Microoscopes.txt

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Microoscopes.txt
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2011-04-15 21:39:23
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microscope types
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  1. Bright Field Microscope (Lab -Light Compound Microscope)
    • Most widely used
    • Forms its image when light is transmitted through the specimen
    • The specimen produces an image that is darker than the surrounding illuminated field
    • Can be used with live, unstained and preserved, stain specimens
    • Visible Light
  2. Phase Contrast Microscope
    Used for live specimensSpecimen is contrasted against a gray backgroundExcellent for internal cell details Visible Light
  3. Dark Field Microscope
    • A bright-field microscope can be adapted to a dark-field microscope by adding a stop to the condenser
    • The stop blocks all light from entering the objective lens except for peripheral light
    • The specimen produces an image that is brightly illuminated against a dark field
    • Effective for visualizing living cells that would be distorted by drying or heat or that can't be stained with usual methods
    • Does not allow for visualization of fine internal details of cells
    • Visible Light
  4. Differential -Interference Microscope
    • Allows for detailed view of live, unstained specimens
    • Includes two prisms that add contrasting colors to the image
    • The image is colorful and three-dimensionalUltraviolet rays are the source of illumination: (up to 2000X)
    • Visible Light
  5. Fluorescence Microscope
    • Includes a UV radiation source and a filter that protects the viewer's eyes
    • Used with dyes that show fluorescence under UV rays
    • Forms a colored image against a black field
    • Used in diagnosing infections caused by specific bacteria, protozoa, and viruses using fluorescent antibodies
    • Ultra violet Light
  6. Confocal Microscope
    • Allows for viewing cells at higher magnifications using a laser beam of light to scan various depths in the specimen
    • Most often used on fluorescently stained specimens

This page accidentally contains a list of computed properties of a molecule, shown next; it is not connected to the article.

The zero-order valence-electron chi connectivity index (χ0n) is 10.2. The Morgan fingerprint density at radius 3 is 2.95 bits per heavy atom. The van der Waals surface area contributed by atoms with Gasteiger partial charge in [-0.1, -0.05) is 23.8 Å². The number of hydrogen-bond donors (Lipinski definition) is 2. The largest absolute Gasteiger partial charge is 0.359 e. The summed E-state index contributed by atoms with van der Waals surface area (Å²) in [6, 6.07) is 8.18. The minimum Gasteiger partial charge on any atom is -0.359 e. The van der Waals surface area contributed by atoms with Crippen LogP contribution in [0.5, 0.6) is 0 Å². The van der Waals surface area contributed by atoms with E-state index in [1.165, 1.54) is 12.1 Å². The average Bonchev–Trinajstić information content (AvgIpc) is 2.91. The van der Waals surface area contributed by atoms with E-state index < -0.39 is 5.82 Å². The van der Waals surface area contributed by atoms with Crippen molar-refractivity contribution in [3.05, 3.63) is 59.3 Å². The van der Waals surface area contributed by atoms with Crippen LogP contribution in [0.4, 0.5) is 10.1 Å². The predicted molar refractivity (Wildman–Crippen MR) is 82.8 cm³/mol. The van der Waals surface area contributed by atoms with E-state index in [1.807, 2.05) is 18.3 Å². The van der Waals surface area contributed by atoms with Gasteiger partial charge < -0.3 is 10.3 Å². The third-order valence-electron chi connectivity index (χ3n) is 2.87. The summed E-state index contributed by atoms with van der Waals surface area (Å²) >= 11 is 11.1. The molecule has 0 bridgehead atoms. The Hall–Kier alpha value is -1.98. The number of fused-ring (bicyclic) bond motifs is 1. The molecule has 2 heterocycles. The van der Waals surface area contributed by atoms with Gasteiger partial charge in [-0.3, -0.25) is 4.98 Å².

• Ultra violet Light
  7. Electron beam forms image of specimen:
    Originally developed for studying nonbiological materialsBiologists began using it in the early 1930sForms an image with a beam of electrons Electrons travel in wavelike patterns 1,000 times shorter than visible light wavesThis increases the resolving power tremendouslyMagnification can be extremely high (between 5,000X and 1,000,000X for biological specimens)Allows scientists to view the finest structure of cellsNote: Color can be added to the TEM & SEM images by computers
  8. Transmission Electron Microscope - TEM (up to 100,000X)
    • Often used to view structures of cells and viruses
    • Electrons are transmitted through the specimen
    • The specimen must be very thin (20-100 nm thick) and stained to increase image contrast
    • dark areas of a TEM image represent thicker or denser parts
  9. Scanning Electron Microscope - SEM (up to 650,000X)
    • Creates an extremely detailed three-dimensional view of all kinds of objects
    • Electrons bombard the surface of a whole metal-coated specimen
    • Electrons deflected from the surface are picked up by a sophisticated detector
    • The electron pattern is displayed as an image on a television screen
    • Contours of specimens resolved with SEM are very revealing and surprising
    • The images may be computer enhances to give them color

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